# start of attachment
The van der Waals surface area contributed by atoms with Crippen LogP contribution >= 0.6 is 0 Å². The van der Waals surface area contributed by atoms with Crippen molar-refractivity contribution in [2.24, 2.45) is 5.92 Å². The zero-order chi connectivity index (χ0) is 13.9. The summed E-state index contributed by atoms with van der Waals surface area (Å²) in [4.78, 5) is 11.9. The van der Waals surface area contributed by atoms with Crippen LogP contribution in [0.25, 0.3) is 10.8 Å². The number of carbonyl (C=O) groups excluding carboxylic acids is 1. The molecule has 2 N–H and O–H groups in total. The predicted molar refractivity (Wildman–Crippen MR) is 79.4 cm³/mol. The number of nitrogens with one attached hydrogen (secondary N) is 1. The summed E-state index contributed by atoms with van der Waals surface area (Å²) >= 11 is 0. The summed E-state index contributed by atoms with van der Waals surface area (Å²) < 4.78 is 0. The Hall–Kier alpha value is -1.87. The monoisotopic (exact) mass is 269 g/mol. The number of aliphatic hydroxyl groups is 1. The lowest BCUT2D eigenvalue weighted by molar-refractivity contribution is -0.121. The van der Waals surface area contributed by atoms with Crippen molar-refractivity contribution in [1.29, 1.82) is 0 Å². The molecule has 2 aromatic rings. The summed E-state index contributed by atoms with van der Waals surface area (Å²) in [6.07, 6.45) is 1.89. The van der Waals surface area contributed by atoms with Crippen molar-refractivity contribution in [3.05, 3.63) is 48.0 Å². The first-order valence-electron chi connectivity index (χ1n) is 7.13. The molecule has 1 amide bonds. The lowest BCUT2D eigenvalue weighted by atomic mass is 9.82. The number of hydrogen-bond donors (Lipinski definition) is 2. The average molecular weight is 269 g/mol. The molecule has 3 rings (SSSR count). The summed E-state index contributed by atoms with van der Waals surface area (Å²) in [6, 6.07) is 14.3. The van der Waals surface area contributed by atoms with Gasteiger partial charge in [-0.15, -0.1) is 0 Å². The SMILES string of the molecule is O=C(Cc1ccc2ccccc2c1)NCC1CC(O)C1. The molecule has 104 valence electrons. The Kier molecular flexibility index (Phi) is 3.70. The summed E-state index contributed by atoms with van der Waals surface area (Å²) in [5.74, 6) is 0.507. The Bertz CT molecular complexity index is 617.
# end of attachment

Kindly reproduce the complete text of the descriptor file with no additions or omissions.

The van der Waals surface area contributed by atoms with Crippen LogP contribution >= 0.6 is 0 Å². The van der Waals surface area contributed by atoms with Crippen molar-refractivity contribution in [2.24, 2.45) is 5.92 Å². The zero-order chi connectivity index (χ0) is 13.9. The summed E-state index contributed by atoms with van der Waals surface area (Å²) in [4.78, 5) is 11.9. The van der Waals surface area contributed by atoms with Crippen LogP contribution in [0.25, 0.3) is 10.8 Å². The number of carbonyl (C=O) groups excluding carboxylic acids is 1. The molecule has 2 N–H and O–H groups in total. The predicted molar refractivity (Wildman–Crippen MR) is 79.4 cm³/mol. The number of nitrogens with one attached hydrogen (secondary N) is 1. The summed E-state index contributed by atoms with van der Waals surface area (Å²) >= 11 is 0. The summed E-state index contributed by atoms with van der Waals surface area (Å²) < 4.78 is 0. The Hall–Kier alpha value is -1.87. The monoisotopic (exact) mass is 269 g/mol. The number of aliphatic hydroxyl groups is 1. The lowest BCUT2D eigenvalue weighted by molar-refractivity contribution is -0.121. The van der Waals surface area contributed by atoms with Crippen molar-refractivity contribution in [1.29, 1.82) is 0 Å². The molecule has 2 aromatic rings. The summed E-state index contributed by atoms with van der Waals surface area (Å²) in [6.07, 6.45) is 1.89. The van der Waals surface area contributed by atoms with Crippen molar-refractivity contribution in [3.05, 3.63) is 48.0 Å². The first-order valence-electron chi connectivity index (χ1n) is 7.13. The molecule has 1 amide bonds. The lowest BCUT2D eigenvalue weighted by atomic mass is 9.82. The number of hydrogen-bond donors (Lipinski definition) is 2. The average molecular weight is 269 g/mol. The molecule has 3 rings (SSSR count). The summed E-state index contributed by atoms with van der Waals surface area (Å²) in [6, 6.07) is 14.3. The van der Waals surface area contributed by atoms with Gasteiger partial charge in [-0.15, -0.1) is 0 Å². The SMILES string of the molecule is O=C(Cc1ccc2ccccc2c1)NCC1CC(O)C1. The molecule has 104 valence electrons. The Kier molecular flexibility index (Phi) is 3.70. The summed E-state index contributed by atoms with van der Waals surface area (Å²) in [5.74, 6) is 0.507. The Bertz CT molecular complexity index is 617.